Castle-Bradley

333

0.045%

0

333

It's Our Children

Kotlikoff-Leamer

16

0.002%

0

16

Non-Party

Fox-Kusher

7

0.001%

0

7

Total

 

747,927

100.000%

4

390,192

In fact, Maine (and Nebraska) do not award all of the state's electoral votes to the presidential candidate receiving the most popular votes in the state. In fact, they each award only two of their electoral votes on a statewide winner-take-all basis.  So the above table actually applies only to two of Maine's four electoral votes.

The plaintiffs in the lawsuits argue that the operation of the winner-take-all rule at the congressional district level also violates the Equal Protection clause of the 14th Amendment (and the First Amendment).  Maine (and Nebraska) award their remaining electoral votes on a winner-take-all basis by congressional district.  

The table shows the presidential vote in the 1st congressional district of Maine in 2016. The Democratic Clinton-Kaine presidential slate received the most popular votes in the 1st congressional district in 2016 -- a 54% plurality.   In this district, the 154,384 voters who supported the Trump-Pence slate (39% of the district's voters) and all the voters who supported the six other slates would have, in effect, been treated as if they had voted for the Clinton-Kaine slate.  A total of the 181,555 votes cast (46%) would have, in effect, been transferred to the Clinton-Kaine slate and had no influence on the decisive second stage of the process of electing the President.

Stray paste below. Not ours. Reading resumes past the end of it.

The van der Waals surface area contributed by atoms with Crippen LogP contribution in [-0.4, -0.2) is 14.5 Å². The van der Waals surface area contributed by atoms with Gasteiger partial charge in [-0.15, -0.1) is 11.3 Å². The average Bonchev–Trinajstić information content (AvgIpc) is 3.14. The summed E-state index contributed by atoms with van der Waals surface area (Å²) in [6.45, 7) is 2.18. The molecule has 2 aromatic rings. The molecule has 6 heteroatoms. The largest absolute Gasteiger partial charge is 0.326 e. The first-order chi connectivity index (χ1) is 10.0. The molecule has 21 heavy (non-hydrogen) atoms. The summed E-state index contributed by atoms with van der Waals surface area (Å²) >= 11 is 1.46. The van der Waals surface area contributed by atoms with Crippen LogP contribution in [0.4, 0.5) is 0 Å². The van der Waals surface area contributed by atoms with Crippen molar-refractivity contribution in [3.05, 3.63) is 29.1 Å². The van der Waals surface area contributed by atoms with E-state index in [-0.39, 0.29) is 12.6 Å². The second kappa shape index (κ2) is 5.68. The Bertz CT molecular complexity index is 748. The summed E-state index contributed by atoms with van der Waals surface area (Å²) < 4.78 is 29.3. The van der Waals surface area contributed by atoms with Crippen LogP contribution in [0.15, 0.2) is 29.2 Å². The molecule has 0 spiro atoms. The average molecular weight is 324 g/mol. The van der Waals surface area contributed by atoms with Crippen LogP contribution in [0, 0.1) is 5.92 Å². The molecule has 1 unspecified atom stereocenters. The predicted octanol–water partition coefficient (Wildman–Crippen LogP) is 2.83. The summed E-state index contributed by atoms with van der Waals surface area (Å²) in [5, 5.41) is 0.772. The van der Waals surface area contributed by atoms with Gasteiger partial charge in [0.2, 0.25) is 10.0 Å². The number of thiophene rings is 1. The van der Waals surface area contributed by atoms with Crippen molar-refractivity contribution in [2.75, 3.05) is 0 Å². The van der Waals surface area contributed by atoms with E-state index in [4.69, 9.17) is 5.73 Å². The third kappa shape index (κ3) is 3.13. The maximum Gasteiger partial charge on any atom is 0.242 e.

Party

Slate

1st CD

1st CD %

Electoral Votes

Votes reassigned

Democratic

Clinton-Kaine

212,774

53.958%

1

 

Republican

Trump-Pence

154,384

39.151%

0

154,384

Libertarian

Johnson-Weld

18,592

4.715%

0

18,592

Green

Stein-Baraka

7,563

1.918%

0

7,563

Courage, Character, Service

McMullin-Johnson

807

0.205%

0

807

Constitution

Castle-Bradley

203

0.051%

0

203

It's Our Children

Kotlikoff-Leamer

6

0.002%

0

6

Non-Party

Fox-Kusher

0

0.000%

0

0

Total

 

394,329

100.000%

1

181,555

The table shows the presidential vote in the 2nd congressional district of Maine in 2016. The Republican Trump-Pence presidential slate received the most popular votes in the 2nd congressional district in 2016 -- a 51% plurality.   In this district, the 144,817 voters who supported the Clinton-Kaine slate (41% of the district's voters) and all the voters who supported the six other slates would have, in effect, been treated as if they had voted for the Trump-Pence slate.  A total of the 172,248 votes cast (49%) would have, in effect, been transferred to the Trump-Pence slate and had no influence on the decisive second stage of the process of electing the President.   

Party

Slate

2nd CD

2nd CD %

Electoral Votes

Votes reassigned

Democratic

Clinton-Kaine

144,817

40.975%

0

144,817

Republican

Trump-Pence

181,177

51.263%

1

 

Libertarian

Johnson-Weld

19,510

5.520%

0

19,510

Green

Stein-Baraka

6,685

1.891%

0

6,685

Courage, Character, Service

McMullin-Johnson

1,080

0.306%

0

1,080

Constitution

Castle-Bradley

130

0.037%

0

130

It's Our Children

Kotlikoff-Leamer

19

0.005%

0

19

Non-Party

Fox-Kusher

7

0.002%

0

7

Total

 

353,425

100.000%

1

172,248